Through our talks, I realized that his best friend is also gay (he is also married with children). It has become obvious to me that they are attracted to each other, although his wife doesn’t know about any of it.
I don’t believe the two men have been unfaithful, and they are using each other as support through this self-discovery time. Should I say anything to this other woman about her husband being gay? I feel like my husband’s friend is not being honest with his wife, and she deserves to know the truth.
I’m not sure it’s my place to say anything, but I don’t think he will ever tell her. This other woman and I are merely acquaintances and I hold no ill feelings toward her, but I’m not sure what to do. -- Secret Holder
DEAR SECRET HOLDER: It sounds as if you haven’t really discussed this aspect of your husband’s story with him but have had a dawning realization that the two men are emotionally involved.
You and your husband should start by discussing this openly with your counselor; if the emotional connection between the two men deepens and/or becomes a physical one, what happens to your marriage?
I don’t think it’s necessary to share your theory about this man’s sexuality with his wife (so far it’s a theory) but you might split the difference by telling her your story: “My husband has come out to me. He is gay. I know our husbands have grown very close, so I thought I would let you know a little of the back story.”
DEAR AMY: My wife died this summer. She had a Facebook account for which I have the password. I never thought I wanted my own Facebook account because she only used hers for viewing pictures of the grandchildren and always invited me to look over her shoulder. We only ever had one (joint) e-mail address for the last 18 years.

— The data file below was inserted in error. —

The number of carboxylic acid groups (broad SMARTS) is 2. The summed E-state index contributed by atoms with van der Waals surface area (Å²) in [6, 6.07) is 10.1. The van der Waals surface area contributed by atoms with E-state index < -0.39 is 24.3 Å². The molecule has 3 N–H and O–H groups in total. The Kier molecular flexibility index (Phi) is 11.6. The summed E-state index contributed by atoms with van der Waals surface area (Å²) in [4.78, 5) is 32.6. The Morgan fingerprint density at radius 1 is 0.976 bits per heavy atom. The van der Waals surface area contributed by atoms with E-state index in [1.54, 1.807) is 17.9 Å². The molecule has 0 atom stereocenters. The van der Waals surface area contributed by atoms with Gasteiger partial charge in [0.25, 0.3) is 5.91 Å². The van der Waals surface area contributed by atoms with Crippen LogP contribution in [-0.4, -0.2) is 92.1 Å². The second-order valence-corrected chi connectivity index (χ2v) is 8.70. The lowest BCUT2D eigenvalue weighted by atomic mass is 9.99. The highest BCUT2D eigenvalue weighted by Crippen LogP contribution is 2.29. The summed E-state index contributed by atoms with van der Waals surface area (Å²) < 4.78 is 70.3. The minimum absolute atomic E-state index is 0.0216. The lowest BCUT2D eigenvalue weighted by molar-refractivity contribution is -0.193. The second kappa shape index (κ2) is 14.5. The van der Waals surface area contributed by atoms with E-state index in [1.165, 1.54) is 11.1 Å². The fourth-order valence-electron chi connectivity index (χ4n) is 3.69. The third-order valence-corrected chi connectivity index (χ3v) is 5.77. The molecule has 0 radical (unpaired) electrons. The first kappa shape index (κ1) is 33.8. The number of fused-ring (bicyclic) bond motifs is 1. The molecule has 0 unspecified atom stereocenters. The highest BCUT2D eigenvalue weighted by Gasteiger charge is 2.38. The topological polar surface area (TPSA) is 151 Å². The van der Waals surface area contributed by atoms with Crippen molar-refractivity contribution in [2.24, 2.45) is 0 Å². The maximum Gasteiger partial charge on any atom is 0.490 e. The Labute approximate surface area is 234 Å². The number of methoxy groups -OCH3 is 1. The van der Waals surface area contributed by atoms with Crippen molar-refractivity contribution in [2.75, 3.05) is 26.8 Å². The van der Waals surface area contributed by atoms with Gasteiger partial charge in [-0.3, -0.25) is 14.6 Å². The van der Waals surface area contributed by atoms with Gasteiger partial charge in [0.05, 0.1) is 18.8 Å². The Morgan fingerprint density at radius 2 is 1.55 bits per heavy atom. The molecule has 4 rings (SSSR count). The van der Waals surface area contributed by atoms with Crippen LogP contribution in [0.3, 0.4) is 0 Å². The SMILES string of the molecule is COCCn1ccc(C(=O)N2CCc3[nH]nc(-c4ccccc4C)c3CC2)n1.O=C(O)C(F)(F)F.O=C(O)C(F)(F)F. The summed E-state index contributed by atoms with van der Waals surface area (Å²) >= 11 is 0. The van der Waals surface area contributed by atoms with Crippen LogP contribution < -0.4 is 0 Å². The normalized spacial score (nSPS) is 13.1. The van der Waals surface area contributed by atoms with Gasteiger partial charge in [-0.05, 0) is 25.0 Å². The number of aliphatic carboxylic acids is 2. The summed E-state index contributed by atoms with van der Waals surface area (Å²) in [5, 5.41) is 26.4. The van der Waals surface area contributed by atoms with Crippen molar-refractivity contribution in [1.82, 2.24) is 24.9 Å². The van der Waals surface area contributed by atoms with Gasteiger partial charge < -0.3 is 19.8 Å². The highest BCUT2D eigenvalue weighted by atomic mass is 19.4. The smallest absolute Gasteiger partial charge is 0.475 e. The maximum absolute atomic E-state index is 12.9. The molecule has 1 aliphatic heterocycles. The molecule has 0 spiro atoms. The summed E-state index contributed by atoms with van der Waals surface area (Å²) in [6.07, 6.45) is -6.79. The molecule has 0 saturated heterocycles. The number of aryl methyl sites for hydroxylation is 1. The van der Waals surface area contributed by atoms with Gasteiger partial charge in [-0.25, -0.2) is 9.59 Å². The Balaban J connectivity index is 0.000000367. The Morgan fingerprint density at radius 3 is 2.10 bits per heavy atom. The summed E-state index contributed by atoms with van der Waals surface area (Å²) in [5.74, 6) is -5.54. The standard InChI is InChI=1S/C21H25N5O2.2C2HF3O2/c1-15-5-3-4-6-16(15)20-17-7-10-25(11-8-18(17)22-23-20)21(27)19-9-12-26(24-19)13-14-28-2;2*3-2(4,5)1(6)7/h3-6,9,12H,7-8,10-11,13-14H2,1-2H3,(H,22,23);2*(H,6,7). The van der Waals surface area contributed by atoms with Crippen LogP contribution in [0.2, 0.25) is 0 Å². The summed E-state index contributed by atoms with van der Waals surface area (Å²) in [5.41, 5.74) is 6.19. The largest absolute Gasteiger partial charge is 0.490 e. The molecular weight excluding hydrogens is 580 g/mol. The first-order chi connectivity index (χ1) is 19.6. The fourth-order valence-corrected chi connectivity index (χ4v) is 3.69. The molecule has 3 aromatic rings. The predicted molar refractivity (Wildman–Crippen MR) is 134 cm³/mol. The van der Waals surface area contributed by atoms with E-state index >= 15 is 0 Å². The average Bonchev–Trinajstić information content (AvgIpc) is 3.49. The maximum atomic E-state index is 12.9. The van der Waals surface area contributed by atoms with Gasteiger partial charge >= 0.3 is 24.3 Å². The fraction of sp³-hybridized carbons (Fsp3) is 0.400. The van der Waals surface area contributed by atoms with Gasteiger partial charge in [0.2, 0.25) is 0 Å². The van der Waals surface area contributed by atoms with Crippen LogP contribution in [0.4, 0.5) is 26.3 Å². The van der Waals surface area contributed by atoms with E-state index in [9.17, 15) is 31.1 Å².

What’s the appropriate action now? Most people I ask assume that I have my own Facebook account; I’m still not sure I want one. Is there a way to change her status to “the estate of”? I keep getting bombarded with e-mail requests to look at Facebook and it’s upsetting to me whenever I receive them. -- Robert
DEAR ROBERT: My sympathies for your loss. As you try to navigate this challenging time, technology has created strange (and potentially wonderful) ways to complicate the process, as a digital imprint can continue long after the person is gone. Start by adjusting the settings in the Facebook account so you don’t receive e-mail notifications.
It is possible to turn a Facebook page into a memorial. To learn how to do this, search for “memorial pages” in Facebook’s Help section. Friends and families can write on the deceased person’s wall or post photos of the person when they are thinking about them — these memorial pages can blossom into lovely and lively albums of remembrance.
You can choose to do this — or cancel it altogether. You can learn about Facebook by exploring on your own, or perhaps one of your kids (or grandchildren) can sit with you to see if you want to “memorialize” your late wife’s page, close it, or perhaps open one of your own.
DEAR AMY: “Enabler” wondered if she was enabling her hard-drinking neighbor by thanking him with wine for the neighborly favors he had done. She suspects he has a drinking problem.
I don’t get it. First she is speculating about his drinking habits. Then she is hung up on how to say “thank you.” Can’t Enabler bake a pie? -- Neighborly
DEAR NEIGHBORLY: Homemade or bought (and dolled-up to look homemade) — I agree that a pie says “thank you” nicely.
Amy’s column appears seven days a week at www.washingtonpost.com/advice. Write to Amy Dickinson at email@example.com or Ask Amy, Chicago Tribune, TT500, 435 N. Michigan Ave., Chicago, Ill. 60611.
by the Chicago Tribune